Texas A&M University Law School

Friday, September 01 2017

by Andrew Marton

Two years ago, Caitlyn Ashley, a third-year law student at Texas A&M University’s School of Law, was poised to interview for an internship position in the Tarrant County Judicial Staff Counsel’s office and was chatting with that office’s secretary when Mike Ware, Executive Director of the Innocence Project of Texas walked in.
Ashley was unaware that Ware was the main force behind an Innocence Clinic offered at A&M’s law school. But the Judicial Staff Counsel’s office manager not only informed Ashley of Ware’s position at the law school but “she told me in no uncertain terms that I should take any class he teaches because he’s a really good lawyer,” said Ashley with a clarity of someone who recalls a turning point in her law school life.

And sure enough, Ashley proceeded to do some careful follow-up, researching every class Ware taught at A&M. She would eventually enroll in Ware’s Innocence Clinic – and finding it so fulfilling, she is currently in her second semester of the Clinic and already knows she will finish up her last semester at A&M with a third Innocence Clinic session.

The Innocence Project’s Clinic at the Texas A&M University School of Law, in Fort Worth, has been a formal program since the fall of 2014. It is currently available for credit to law students beginning in their second year, and is graded strictly on a pass-fail basis. Each student is required to log approximately 130 hours of clinic or associated work per semester in order to earn a “pass” for the course. In the fall semester of 2017, there were six students enrolled.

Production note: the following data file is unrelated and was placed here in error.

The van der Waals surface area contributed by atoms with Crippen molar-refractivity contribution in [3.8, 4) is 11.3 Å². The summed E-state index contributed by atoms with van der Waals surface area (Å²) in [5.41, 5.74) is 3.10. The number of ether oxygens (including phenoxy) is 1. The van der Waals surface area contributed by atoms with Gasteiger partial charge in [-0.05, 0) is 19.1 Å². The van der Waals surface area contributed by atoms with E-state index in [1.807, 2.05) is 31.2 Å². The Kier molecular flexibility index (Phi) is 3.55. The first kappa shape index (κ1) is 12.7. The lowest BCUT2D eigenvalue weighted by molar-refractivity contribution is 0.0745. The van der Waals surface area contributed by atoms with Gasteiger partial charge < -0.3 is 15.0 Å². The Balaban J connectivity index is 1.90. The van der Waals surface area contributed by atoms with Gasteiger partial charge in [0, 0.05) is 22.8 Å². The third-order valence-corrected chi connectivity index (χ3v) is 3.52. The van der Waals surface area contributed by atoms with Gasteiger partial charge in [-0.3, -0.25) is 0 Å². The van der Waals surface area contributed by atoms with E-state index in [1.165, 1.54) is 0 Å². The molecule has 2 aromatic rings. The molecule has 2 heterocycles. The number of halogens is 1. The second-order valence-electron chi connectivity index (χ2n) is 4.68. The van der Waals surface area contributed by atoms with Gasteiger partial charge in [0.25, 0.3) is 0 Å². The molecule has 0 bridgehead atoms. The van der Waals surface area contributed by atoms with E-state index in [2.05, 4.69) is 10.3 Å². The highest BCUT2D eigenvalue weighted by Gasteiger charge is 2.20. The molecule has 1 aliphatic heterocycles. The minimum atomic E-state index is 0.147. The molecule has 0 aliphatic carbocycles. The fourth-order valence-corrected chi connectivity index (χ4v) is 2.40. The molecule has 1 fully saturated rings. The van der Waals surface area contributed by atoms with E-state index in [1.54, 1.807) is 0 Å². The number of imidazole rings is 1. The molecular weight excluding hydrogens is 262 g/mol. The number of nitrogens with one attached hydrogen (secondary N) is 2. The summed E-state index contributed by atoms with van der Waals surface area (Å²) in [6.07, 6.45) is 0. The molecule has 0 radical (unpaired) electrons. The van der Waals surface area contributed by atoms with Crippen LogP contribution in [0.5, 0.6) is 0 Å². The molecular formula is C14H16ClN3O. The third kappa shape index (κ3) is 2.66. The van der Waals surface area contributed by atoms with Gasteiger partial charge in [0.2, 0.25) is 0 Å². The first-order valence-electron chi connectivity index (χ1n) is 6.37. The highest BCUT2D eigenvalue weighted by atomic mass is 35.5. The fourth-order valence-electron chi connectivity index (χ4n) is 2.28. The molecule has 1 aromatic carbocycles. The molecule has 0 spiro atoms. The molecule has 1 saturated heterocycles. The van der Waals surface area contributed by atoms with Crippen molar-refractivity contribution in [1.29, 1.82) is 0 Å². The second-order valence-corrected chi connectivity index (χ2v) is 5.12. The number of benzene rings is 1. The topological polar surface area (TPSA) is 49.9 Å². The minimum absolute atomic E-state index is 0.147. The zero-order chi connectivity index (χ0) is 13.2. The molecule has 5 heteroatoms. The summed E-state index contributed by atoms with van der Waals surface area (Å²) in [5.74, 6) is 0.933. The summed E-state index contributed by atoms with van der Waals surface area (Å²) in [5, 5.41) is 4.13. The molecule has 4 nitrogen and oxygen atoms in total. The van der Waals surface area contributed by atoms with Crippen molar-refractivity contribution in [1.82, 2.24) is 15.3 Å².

Texas A&M University School of Law, located not far from Fort Worth’s iconic Water Gardens, has scaled the national rankings to now be rated in the top 100. It offers a total of ten different clinics on everything from immigrant rights, low income tax, to two intellectual property clinics, with the Innocence Project’s Clinic essentially outsourcing its management to the Innocence Project of Texas, whose Executive Director, Mike Ware, teaches A&M’s Clinic.

Mike Ware

Mike Ware

 Luz Herrera is Texas A&M University School of Law’s Associate Dean for Experiential Education. She feels that some of the key skills that the Innocence Project’s Clinic imparts to its students include fact investigation, empathy, appellate advocacy, and research writing.

“What is very important is that the students are getting training in being vigilant about individuals rights, especially when dealing with law enforcement and the overall criminal justice system,” says Herrera. “And they realize that, sometimes, well-meaning people can make wrong decisions, and that even following the process doesn’t always ensure justice.

“Honestly,” continues Herrera. “I think the most important thing these Clinic students learn is to see incarcerated individuals as human beings who have communities and families that love them.”

Indeed, Herrera believes that those students participating in the Clinic are more prepared to deal with individuals, and not just with the reading and the writing of the law. “It’s that interacting with people involved in the legal system – from the client to witnesses to experts -- there really is no substitute for that, nor is it something you can simulate to get all of the nuances of the attorney-client relationship. I believe that direct client representation is a capstone experience that every student needs to have before they graduate from law school,” says Herrera.

Liz Herrera

Liz Herrera